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Does Medicaid pay for funerals?

9 answers | Last updated: Oct 23, 2015
sadiqui asked...

Does Medicaid pay for cremation or funerals? I just saw on a funeral home website that it does.


Caring.com User - Joseph L.  Matthews
Caring.com Expert
Joseph L. Matthews is a Caring.com Expert, an attorney, and the author of Long-Term Care: How to Plan & Pay for It and...
45% helpful
Joseph L. Matthews answered...

No, Medicaid does not pay for cremation or funerals. However, the Social Security program can make a payment for funerals and burials, and Medicaid has qualifying rules which allow you See also:
Week 21: What About Mom?
to put aside your own money for funeral and burial expenses, so maybe the funeral home's site was jumbling up this information. Here's the straight scoop.

Social Security. The Social Security survivors benefits program pays a special one-time lump sum amount (called the "Death Benefit") of $255 to help pay for funeral or burial costs for anyone who had qualified for Social Security benefits. The money is paid to the surviving spouse (if he or she lived in the same home as the deceased person), or to the child of the deceased person if there is no surviving spouse. To find out how to apply for this benefit, go to the Social Security Administration Web site page A Special Lump Sum Death Benefit[ssa.gov].

Medicaid. Although Medicaid itself does not pay for funerals, cremations, or burials, it does have rules that allow you to set aside money for your own funeral and burial without having that money "count" as part of your assets when Medicaid determines your eligibility for medical or long-term care coverage. Medicaid coverage is only available to people with little money and few other assets. In counting up your assets, though, Medicaid does not count the value of a burial plot you own. Also, Medicaid allows you to put money aside, in a separate account, to pay for your funeral and burial expenses. Or, you may have a prepaid funeral plan without the value of the plan being counted regarding Medicaid eligibility.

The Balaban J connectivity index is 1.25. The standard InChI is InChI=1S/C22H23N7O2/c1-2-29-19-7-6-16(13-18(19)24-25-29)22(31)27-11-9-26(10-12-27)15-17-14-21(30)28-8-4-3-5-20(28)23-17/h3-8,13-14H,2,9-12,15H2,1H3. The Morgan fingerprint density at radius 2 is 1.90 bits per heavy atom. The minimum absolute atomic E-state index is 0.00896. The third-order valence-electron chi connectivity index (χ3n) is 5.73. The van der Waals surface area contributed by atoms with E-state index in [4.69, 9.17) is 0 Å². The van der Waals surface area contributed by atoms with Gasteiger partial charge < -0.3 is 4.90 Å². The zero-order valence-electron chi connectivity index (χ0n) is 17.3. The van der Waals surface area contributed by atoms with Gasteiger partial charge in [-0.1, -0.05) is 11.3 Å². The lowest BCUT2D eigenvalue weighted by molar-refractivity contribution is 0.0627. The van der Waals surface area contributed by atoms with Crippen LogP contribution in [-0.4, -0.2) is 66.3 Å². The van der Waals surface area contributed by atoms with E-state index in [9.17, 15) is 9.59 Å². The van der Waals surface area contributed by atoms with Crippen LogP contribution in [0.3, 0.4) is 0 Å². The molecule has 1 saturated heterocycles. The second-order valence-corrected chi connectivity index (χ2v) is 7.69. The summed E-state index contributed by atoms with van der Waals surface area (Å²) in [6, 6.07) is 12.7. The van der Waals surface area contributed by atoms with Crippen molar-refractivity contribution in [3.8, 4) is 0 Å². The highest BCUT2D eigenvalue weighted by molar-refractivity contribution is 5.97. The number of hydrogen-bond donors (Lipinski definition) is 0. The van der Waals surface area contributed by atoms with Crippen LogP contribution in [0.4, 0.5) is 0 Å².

The amount permitted for this funeral/burial account is around $1,500 but the exact amount, and the rules for keeping it separate from your other funds, varies a bit from state to state. To find out the exact amount and rules in your state, you can go onto your state's Medicaid Web site. Use any Internet search engine and enter "Medicaid" and the name of your state. Or, you can call the Eldercare Locator toll-free at 800-677-1116 and ask for contact information for your state's Medicaid office, then call the main office and ask about the rules and dollar limits in your state.


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64% helpful
ButNot4Me answered...

After my mother died, I came to this site and others to research information about funeral planning as I did not want to be unprepared. Because of what's noted here, I went expecting to pay for everything and discovered that I was wrong. Mom had no assets and lived in a nursing home in NJ. The funeral director informed me that Medicaid provides a flat fee (about $2000) which covers funeral expenses. Our needs were few, so we opted for direct cremation and came in under the alloted allowance. At a time when we would have been strapped for cash, mom's remains were handled in a dignified and proper manner and one that would have satisfied her very practical character.